- Lay out costumes: I had two different costumes for my four dances. I laid them out on my bed ahead of time to make sure I had all the pieces. I still forgot the safety pins, but I had everything else from flower to shoes.
- Nerves: They're ok. Natalia told me that without nerves dancers can get sloppy. She's seen it happen with our most advanced student, and she admitted that it has happened to her. If a dancer is too relaxed, she might make stupid mistakes. You've come this far – ride the nerves, just don't let them take over.
Pamper yourself: In order to ride the nerves without letting them take over, I pampered myself. I painted my toenails blue to match the toes of my shoes (even though no one would see them on stage.) I wore my expensive French perfume. I wore my underwear with the glittery angel wings. That way, whatever else happened, I would have blue on my toes, French scent on my skin, and wings on my butt.
At the Show
- Outfitting: More is better when it comes to make-up. According to my sister, all of us had pale faces. Go for the doll look – that's the only way to make your facial features appear on the stage. Wear big earrings. What looks monstrous in person just looks flamenco on stage. Also, gloss your hair – make it sparkle!
- Test the stage: Don't hog the space if there are other performers rehearsing, but take your turn to walk through your entire performance. A fellow dancer and I only practiced one dance, but we walked through every entrance and exit. When you're on stage you want to look confident, not like you're hunting for your position. (I wish I would have had the foresight to clear the area behind the curtain – it was treacherous trying to make our way in the dark during the show.)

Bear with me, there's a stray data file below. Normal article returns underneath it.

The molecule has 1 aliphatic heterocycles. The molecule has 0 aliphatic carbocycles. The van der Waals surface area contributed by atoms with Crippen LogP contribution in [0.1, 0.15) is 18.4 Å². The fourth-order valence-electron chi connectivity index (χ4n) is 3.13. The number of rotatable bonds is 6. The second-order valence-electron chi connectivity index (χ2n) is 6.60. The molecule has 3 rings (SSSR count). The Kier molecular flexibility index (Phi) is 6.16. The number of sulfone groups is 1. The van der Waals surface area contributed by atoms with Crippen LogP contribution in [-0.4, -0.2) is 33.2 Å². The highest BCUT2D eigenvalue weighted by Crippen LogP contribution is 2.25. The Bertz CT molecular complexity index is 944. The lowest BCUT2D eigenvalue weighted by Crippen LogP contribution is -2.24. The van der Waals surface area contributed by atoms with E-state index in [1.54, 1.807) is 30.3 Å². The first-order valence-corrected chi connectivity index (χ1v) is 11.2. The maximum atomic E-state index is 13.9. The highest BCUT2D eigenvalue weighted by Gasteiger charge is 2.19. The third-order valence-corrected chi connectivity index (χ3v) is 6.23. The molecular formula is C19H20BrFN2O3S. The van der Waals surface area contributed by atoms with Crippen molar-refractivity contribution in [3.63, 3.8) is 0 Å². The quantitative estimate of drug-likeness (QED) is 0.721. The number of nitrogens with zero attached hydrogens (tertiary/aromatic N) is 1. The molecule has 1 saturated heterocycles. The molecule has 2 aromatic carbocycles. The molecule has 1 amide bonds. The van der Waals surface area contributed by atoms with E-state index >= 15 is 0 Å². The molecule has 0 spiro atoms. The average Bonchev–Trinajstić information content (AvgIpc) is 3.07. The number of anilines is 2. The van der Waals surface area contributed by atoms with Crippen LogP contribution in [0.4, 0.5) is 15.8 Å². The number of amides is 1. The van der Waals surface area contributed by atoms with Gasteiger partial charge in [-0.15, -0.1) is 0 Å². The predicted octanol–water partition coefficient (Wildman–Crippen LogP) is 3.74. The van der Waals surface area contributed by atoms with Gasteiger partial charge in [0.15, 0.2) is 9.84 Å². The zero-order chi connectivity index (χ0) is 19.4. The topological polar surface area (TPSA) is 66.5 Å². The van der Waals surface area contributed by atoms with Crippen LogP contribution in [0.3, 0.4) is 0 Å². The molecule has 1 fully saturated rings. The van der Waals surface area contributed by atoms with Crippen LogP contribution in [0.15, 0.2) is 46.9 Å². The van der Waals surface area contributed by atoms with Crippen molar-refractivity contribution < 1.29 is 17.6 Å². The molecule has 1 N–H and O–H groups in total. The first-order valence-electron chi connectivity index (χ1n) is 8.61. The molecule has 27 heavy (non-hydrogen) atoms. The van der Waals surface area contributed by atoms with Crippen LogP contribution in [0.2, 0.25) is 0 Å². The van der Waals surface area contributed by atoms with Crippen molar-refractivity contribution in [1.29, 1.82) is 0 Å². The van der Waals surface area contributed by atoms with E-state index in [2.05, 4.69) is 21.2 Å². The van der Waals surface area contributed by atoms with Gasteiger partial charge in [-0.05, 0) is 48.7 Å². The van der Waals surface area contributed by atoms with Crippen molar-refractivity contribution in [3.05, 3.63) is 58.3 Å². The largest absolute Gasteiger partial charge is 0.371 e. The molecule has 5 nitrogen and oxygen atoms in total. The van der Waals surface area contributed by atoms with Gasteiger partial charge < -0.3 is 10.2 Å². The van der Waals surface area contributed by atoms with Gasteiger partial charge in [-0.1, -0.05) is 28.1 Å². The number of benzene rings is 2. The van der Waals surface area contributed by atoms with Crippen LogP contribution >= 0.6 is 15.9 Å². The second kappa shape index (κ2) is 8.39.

- Drink water: It's more important now than ever.
- Trust yourself: You've been preparing for this for months, maybe longer. The week before the show Natalia finally added an ending to our jaleo, and we all practiced it. The jaleo was a dance we had started learning eight months previously. In the meantime we learned castanets (or rather, my fellow flamenco dancers did – I failed that flamenco test), the Sevillanas, and the alegria. Natalia assures us flamenco is piecemeal work, and you never learn a dance from start to finish from the beginning. Regardless, we had the dances down.
- Have fun: Don't worry about any mistakes that happen. Flamenco is a communication between the flamenco guitarist, the flamenco singer, and the flamenco dancer. Conversations are never perfect. Relax and have fun on the stage (unless you're performing a soleá, a lament of pain). Be the personality so that when you make a mistake – I did, a couple – the audience is invested in your success and doesn't mind.
Hubs About Flamenco
Beginning Flamenco: Flamenco Shoes: Flamenco shoes are the standard investment for the flamenco dance. Choosing the correct pair is necessary -- but tricky!
Beginning Flamenco: How to Produce Contra Tiempo in Compas: Contra tiempo, counter time, is the space directly in the middle of the beats. This “off-beat” provides an essential element of flamenco rhythm. Contra tiempo must come within the cycle of compás, the rhythmic unit of flamenco.
Beginning Flamenco: The Basic Foot Steps in Flamenco: This article details the basic foot steps necessary for zapateado, the footwork in Flamenco. These are by no means the only steps; they are simply the first any Flamenco dancer should master.
Flamenco on Hub Pages: A collection of Flamenco Hubs put together by master Hubber (and dancer) Marisa Wright.
After the Jaleos Have Faded
After all those hours and hours of rehearsals my fellow flamenco dancers and I agreed that the performance was over too quickly. We may not be ready to give up our day jobs in favor of flamenco dancing, but our first flamenco performance was a success.
My fellow flamenco dancers and I dissected the mistakes from the performance some, but mostly our ears were still ringing from the appreciation our audience had given us. True I stacked the deck in my favor, having eight friends and family members at the show. However, their praise sounded sincere. I had danced with some level of duende – the happy type, perhaps, but duende just the same.